Very many minds, still craving for the rest not
to be found at home, sought it among foreign
gods, and occult rites, and fertile
superstitions; and since the ancient oracles
were dumb, they sought light for their feet in
the astrologies, the necromancies, the
soothsayings, the various strange and
marvellous beliefs and systems offered in
large profusion by the prolific East, so
recently opened up to Western knowledge by
the Roman conquests and consolidations.
Hence the writings of this period abound in
painful disclosures of the most deadening
skepticism, and the most lurid superstition
not always separated, but often united in the
same individuals: for let men say what they
will, and however great may seem the
contradiction, skepticism has always been
more superstitious than faith. In this state of
things grew up a number of impostors and
pretenders, of various descriptions and
qualities suited to all classes of people, who
swarmed in all the chief places of human
concourse. The East poured them forth in
abundance, avenging its conquest by material
arms by enslaving the minds of the
conquerors. Palestine claimed its share of the
prey. Very many runagate Jews, trading in
the reputation of their ancient prophets, came
forth as foretellers of things to come, and
disclosers of mysteries. And these too were of
all sortsfrom the grave and scholarly
persons who, like Bar-Jesus, made emperors
and proconsuls their prey; down to the gipsy
like Jewess who whispers in the ear of the
Roman lady that she will tell her fortune, for
that she being a high-priests daughter, Note:
She might make this claimbut no Jewess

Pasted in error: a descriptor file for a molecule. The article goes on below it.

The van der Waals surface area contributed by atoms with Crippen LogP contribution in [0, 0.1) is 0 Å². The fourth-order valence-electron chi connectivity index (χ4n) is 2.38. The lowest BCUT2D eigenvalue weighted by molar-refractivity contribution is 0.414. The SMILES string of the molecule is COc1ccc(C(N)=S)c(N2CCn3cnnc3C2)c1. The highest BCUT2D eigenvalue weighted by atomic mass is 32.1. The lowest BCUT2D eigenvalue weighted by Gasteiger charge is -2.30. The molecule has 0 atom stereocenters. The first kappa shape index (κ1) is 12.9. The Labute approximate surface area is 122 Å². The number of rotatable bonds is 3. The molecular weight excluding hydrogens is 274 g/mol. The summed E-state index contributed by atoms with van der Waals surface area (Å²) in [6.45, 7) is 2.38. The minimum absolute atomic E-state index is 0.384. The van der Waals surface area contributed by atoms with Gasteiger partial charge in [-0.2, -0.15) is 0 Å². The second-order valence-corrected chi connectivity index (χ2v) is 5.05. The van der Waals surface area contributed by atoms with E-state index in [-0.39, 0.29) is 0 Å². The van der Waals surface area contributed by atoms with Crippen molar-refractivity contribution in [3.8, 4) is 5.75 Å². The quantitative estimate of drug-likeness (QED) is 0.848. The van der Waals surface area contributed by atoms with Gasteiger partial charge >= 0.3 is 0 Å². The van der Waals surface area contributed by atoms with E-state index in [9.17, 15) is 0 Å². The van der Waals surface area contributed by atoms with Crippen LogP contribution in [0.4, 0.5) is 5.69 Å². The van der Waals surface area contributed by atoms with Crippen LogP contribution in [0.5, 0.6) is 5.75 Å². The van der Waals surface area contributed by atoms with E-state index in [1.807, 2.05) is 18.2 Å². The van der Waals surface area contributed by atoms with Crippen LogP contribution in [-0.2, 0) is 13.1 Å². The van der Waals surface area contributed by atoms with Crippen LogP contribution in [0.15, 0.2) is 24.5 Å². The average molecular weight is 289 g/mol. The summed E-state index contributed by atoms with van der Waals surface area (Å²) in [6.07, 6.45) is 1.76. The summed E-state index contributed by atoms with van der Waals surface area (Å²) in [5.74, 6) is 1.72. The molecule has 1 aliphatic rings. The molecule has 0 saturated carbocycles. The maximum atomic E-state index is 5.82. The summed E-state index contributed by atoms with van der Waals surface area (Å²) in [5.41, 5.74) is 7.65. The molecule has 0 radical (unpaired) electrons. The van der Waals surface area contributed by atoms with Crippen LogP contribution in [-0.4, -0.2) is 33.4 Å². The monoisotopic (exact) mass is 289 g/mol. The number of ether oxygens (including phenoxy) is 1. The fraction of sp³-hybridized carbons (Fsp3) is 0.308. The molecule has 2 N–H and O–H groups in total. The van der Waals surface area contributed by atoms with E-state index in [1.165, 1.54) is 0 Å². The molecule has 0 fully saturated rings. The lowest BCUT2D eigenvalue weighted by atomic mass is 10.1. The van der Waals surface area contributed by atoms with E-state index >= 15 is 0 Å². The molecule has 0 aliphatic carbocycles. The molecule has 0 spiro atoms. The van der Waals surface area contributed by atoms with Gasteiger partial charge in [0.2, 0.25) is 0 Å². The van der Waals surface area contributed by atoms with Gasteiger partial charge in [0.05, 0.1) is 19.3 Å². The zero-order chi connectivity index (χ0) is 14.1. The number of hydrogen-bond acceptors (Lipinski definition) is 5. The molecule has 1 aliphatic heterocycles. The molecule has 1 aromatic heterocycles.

could make that claim which, in true Roman
haughty ignorance of Judaism, the satirist
ascribes to her, of being high priestess of the
tree. Conscious of this, Dryden translates

A high-priests daughter she.

But Gifford

A priestess she,
An hierarch of the consecrated tree. is
versed in the arcana of the Jewish law, and
well able, therefore, to interpret the will of
heaven; for this she needs but to have her
hand crossed with money, however sparingly,
for the Jews, adds the satirist, Note:
Juvenal. Sat. vi. 540-546. to whom we owe
this latter description, will, for the smallest
coin, sell you what fortunes you desire.

For the confirmation of these positions, and of

the picture of the state of the heathen world
which Paul himself gives at the
commencement of his Epistle to the Romans,
a large collection of positive facts and
authentic declarations is given in an able and
instructive essay by a German theologian of
high name, Note: Professor Tholuck On the
Nature and Moral Influence of Heathenism,
especially among the Greeks and Romans,
viewed in the light of Christianity. Translated
by Dr. Emerson, in the American Biblical
Repository for 1852. from which we may
condense a few particulars.

Already, before the birth of Christ, the belief

in a future state appears to have been lost
among the cultivated Romans. Cato and
Caesar confessed in the senate, that the
belief in a future existence was fabulous, and
that beyond the grave neither joy nor sorrow
were to be expected. Caesar declaredUltra
nec curae neque gaudio locum esse. Cato
highly approved of these words; for he said
Caius Caesar has just spoken in this
assembly well and strikingly concerning life
and death, declaring those things to be false,
as I also think them, which are related of the
infernal world, that the wicked are separated
from the virtuous, and inhabit terrific,
loathsome, shocking uncultivated places.

A still more melancholy declaration of

despairing unbelief is given by the elder Pliny,
who, after scouting the idea of a providence
in human affairs, goes on thusStill, it is of
use in human life to believe that God takes
care of human things and that punishments,
though sometimes late (since God is so much
occupied in his vast cares, will never fail of
being inflicted on crimes; and that man is not
therefore the most nearly allied by birth to
the Deity, in order that he should be next to
the brutes in debasement. But it is the special
consolation of imperfect human nature, that
God cannot indeed do all things. For neither
can he call death to his own relief, should he